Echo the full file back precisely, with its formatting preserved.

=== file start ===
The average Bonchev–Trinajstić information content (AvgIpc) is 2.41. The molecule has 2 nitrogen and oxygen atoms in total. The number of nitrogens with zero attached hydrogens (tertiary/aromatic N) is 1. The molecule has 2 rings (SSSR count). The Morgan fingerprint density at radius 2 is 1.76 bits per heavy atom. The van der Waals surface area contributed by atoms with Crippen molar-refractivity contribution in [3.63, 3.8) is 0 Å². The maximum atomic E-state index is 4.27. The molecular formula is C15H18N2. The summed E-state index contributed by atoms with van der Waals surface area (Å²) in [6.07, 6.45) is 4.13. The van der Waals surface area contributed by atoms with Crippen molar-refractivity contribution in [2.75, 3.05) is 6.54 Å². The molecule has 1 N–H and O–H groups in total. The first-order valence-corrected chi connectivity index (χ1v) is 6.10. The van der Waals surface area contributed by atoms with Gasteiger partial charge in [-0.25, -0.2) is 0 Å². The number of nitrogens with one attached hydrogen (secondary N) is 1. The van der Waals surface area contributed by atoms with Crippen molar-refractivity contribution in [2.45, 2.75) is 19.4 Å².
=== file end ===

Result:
The average Bonchev–Trinajstić information content (AvgIpc) is 2.41. The molecule has 2 nitrogen and oxygen atoms in total. The number of nitrogens with zero attached hydrogens (tertiary/aromatic N) is 1. The molecule has 2 rings (SSSR count). The Morgan fingerprint density at radius 2 is 1.76 bits per heavy atom. The van der Waals surface area contributed by atoms with Crippen molar-refractivity contribution in [3.63, 3.8) is 0 Å². The maximum atomic E-state index is 4.27. The molecular formula is C15H18N2. The summed E-state index contributed by atoms with van der Waals surface area (Å²) in [6.07, 6.45) is 4.13. The van der Waals surface area contributed by atoms with Crippen molar-refractivity contribution in [2.75, 3.05) is 6.54 Å². The molecule has 1 N–H and O–H groups in total. The first-order valence-corrected chi connectivity index (χ1v) is 6.10. The van der Waals surface area contributed by atoms with Gasteiger partial charge in [-0.25, -0.2) is 0 Å². The number of nitrogens with one attached hydrogen (secondary N) is 1. The van der Waals surface area contributed by atoms with Crippen molar-refractivity contribution in [2.45, 2.75) is 19.4 Å².